Harvey Kuenn was Tigers’ First Rookie of the Year

Harvey Kuenn debuted with the Detroit Tigers in 1952 and he was Rookie of the year the following season.

Harvey Kuenn debuted with the Detroit Tigers in 1952 and he was Rookie of the year the following season.

It’s hard to think of Detroit in the 1950s without picturing Harvey Kuenn squirting a stream of tobacco juice in the batter’s box, then driving the next pitch onto the perfectly manicured outfield lawn at Briggs Stadium.

With his effortless swing, Kuenn was a hitting machine during his 15-year major-league career (1952-66), spraying the ball to all fields en route to 2,092 base hits and a .303 lifetime average.

Harvey’s best years were in Detroit during the 1950s. He hit .314 as a Tiger, led the American League in hits four times, in two-base hits three times, and was a perennial All-Star—first at shortstop, then as a center fielder. Most famously, Kuenn was traded to Cleveland for Rocky Colavito prior to the start of the 1960 season—a straight-up swap of the American League’s batting champion for the league’s home-run champ. Kuenn had batted .353 in ’59 and Rocky had hit 42 homers. You just don’t see trades like that anymore.

Rangy, soft-spoken, and full of simple good cheer, Kuenn was popular with fans, teammates, and sportswriters. He called everyone “Slug,” kept a six-inch chaw of tobacco jammed into the upper recesses of his jaw, and drank beer at a championship level. Never one to forget his working-class roots, as a rookie Harvey used a chunk of his bonus money to buy his parents a new house.

Kuenn, who was a prep legend on Milwaukee’s south side, signed a $55,000 contract with Detroit in 1952 after his junior year at the University of Wisconsin. The 6-foot-2 shortstop was assigned to the Tigers’ Class B farm team in Davenport, Illinois, then called up to the big club for the final three weeks of the ’52 season.

In his first big-league game, on September 6, 1952, Kuenn had two hits against Chicago’s Joe Dobson at Briggs Stadium. He had two more base hits the next day, and then two more the game after that. In fact, Kuenn had a hit in all but three of the 19 games he played, posting an impressive .325 average in 80 at-bats for the last-place Tigers. Demonstrating a remarkable eye, he struck out just once.

In 1953, his first full season, Kuenn was penciled in as the Tigers’ everyday shortstop and leadoff batter. Just to show that the previous September’s cameo was no fluke, the 22-year-old rookie started off the 1953 campaign with a 10-game hitting streak. This meant he had hit safely in 26 of his first 29 big-league games! Few players in the history of baseball have broken into the majors with such a display of batting consistency.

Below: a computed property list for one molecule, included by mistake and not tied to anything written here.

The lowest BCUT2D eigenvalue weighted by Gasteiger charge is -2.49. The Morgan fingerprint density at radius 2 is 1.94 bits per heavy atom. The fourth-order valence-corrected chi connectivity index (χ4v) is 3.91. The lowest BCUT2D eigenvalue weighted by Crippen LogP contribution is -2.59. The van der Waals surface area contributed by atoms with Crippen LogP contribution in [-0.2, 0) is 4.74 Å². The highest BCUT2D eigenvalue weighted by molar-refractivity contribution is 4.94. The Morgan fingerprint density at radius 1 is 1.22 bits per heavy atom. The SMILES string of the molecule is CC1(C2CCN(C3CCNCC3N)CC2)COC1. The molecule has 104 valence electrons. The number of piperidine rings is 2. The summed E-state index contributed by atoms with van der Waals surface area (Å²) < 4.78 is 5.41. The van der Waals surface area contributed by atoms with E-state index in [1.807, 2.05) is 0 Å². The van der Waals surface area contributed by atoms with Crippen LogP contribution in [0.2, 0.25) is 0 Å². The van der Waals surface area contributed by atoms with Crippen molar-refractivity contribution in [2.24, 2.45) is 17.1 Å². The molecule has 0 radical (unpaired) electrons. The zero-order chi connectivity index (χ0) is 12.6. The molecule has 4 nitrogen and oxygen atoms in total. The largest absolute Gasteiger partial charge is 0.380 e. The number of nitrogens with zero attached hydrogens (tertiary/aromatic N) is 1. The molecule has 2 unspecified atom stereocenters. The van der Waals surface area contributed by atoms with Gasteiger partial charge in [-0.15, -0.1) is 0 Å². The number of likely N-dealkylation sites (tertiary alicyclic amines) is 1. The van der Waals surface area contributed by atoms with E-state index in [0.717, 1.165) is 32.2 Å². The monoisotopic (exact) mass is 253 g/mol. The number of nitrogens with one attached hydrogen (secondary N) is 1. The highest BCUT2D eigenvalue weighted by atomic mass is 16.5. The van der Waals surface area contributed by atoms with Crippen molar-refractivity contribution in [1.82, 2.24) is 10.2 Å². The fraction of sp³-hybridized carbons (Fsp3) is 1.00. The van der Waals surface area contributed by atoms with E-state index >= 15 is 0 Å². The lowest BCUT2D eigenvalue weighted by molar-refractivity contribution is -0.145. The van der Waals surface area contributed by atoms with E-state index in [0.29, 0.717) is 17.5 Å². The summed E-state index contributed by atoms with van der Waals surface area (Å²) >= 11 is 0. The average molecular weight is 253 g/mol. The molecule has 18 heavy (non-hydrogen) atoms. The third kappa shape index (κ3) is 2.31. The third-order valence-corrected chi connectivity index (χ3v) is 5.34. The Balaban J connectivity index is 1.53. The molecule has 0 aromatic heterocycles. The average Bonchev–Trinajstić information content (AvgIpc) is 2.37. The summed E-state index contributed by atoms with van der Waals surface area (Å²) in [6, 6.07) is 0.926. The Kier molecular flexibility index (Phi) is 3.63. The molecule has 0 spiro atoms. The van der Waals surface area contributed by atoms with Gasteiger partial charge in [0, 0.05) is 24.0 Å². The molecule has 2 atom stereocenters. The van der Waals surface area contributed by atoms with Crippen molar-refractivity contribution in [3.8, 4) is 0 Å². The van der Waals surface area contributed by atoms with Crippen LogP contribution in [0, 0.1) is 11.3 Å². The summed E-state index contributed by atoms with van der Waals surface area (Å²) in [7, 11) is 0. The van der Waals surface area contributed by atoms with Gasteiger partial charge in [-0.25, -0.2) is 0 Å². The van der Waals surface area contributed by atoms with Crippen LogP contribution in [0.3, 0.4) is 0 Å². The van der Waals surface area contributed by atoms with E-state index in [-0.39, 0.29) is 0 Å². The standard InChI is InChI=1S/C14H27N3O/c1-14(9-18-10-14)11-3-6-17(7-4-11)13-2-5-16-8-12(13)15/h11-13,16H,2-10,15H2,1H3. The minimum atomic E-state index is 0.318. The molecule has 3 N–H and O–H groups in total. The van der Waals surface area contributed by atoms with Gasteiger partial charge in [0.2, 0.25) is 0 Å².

“The pitchers up here have a lot more stuff and control than I’ve ever seen before,” Kuenn said that summer. “To me, they all seem tough. But it’s great to be here. I just can’t believe it. It was only yesterday I was reading about these guys.”

Kuenn, whose talent put old pro Johnny Pesky on the bench, was a bit of an anomaly. Whereas most shortstops of the era made the big club on the strength of their glovework, Kuenn’s fielding was viewed by the Tigers as a work-in-progress. Any shortcomings he may have had in the field were more than compensated for by the offense he generated.

The Tigers, in the midst of a major overhaul, were horrible in 1953, finishing sixth, 40.5 games behind the Yankees. Kuenn, the team’s sole representative to the All-Star Game, was one of the few bright spots. By season’s end he had banged out 209 hits (best in the majors) in 679 at-bats (still a Tigers record) for a .308 average.

When it came to selecting that year’s top American League rookie, the voting by baseball writers wasn’t even close. Kuenn received 23 of 24 votes, with Boston center fielder Tom Umphlett—who had batted .283 in 137 games for the Red Sox—getting a single vote.

While Umphlett quickly disappeared from the majors, Kuenn stayed in the game for years and years, playing for the Giants, Cubs, and Phillies, then returning as a coach and manager. In 1982, Kuenn led his hometown Milwaukee Brewers into an unexpected World Series appearance against St. Louis. “Harvey’s Wallbangers” lost a heart-breaking seventh game, but in the process the media had turned the gimpy, easy-going manager into one of the country’s blue-collar darlings.

Kuenn was cursed with circulatory problems during his latter years, undergoing quadruple bypass surgery and having one of his legs amputated below the knee. He was only 57 when he dropped dead of a heart attack one day in 1988. All of baseball lifted a glass to Kuenn, who during his rookie season had been described by Johnny Pesky as “a nice, quiet kid….the kind of kid you like to take home to your sister.”